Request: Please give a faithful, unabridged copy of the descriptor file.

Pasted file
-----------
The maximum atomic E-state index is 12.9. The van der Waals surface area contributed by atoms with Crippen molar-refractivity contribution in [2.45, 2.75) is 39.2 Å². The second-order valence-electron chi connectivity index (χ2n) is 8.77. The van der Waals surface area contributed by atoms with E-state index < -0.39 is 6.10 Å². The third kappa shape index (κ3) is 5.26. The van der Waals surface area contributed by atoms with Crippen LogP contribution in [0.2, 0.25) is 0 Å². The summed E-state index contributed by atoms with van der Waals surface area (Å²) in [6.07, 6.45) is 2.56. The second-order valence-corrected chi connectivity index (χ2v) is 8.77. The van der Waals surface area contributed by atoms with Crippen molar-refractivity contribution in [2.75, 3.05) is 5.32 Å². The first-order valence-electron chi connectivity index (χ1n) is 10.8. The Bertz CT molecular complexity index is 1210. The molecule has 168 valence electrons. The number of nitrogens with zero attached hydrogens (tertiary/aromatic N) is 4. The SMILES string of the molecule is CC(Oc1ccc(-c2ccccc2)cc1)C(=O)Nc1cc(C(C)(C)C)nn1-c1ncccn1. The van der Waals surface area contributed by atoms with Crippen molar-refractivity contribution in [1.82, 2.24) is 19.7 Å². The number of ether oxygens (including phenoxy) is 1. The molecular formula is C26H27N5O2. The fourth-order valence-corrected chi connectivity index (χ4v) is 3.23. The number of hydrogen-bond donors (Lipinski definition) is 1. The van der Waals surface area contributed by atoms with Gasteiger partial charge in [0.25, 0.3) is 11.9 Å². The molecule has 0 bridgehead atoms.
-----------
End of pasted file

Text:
The maximum atomic E-state index is 12.9. The van der Waals surface area contributed by atoms with Crippen molar-refractivity contribution in [2.45, 2.75) is 39.2 Å². The second-order valence-electron chi connectivity index (χ2n) is 8.77. The van der Waals surface area contributed by atoms with E-state index < -0.39 is 6.10 Å². The third kappa shape index (κ3) is 5.26. The van der Waals surface area contributed by atoms with Crippen LogP contribution in [0.2, 0.25) is 0 Å². The summed E-state index contributed by atoms with van der Waals surface area (Å²) in [6.07, 6.45) is 2.56. The second-order valence-corrected chi connectivity index (χ2v) is 8.77. The van der Waals surface area contributed by atoms with Crippen molar-refractivity contribution in [2.75, 3.05) is 5.32 Å². The first-order valence-electron chi connectivity index (χ1n) is 10.8. The Bertz CT molecular complexity index is 1210. The molecule has 168 valence electrons. The number of nitrogens with zero attached hydrogens (tertiary/aromatic N) is 4. The SMILES string of the molecule is CC(Oc1ccc(-c2ccccc2)cc1)C(=O)Nc1cc(C(C)(C)C)nn1-c1ncccn1. The van der Waals surface area contributed by atoms with Crippen molar-refractivity contribution in [1.82, 2.24) is 19.7 Å². The number of ether oxygens (including phenoxy) is 1. The molecular formula is C26H27N5O2. The fourth-order valence-corrected chi connectivity index (χ4v) is 3.23. The number of hydrogen-bond donors (Lipinski definition) is 1. The van der Waals surface area contributed by atoms with Gasteiger partial charge in [0.25, 0.3) is 11.9 Å². The molecule has 0 bridgehead atoms.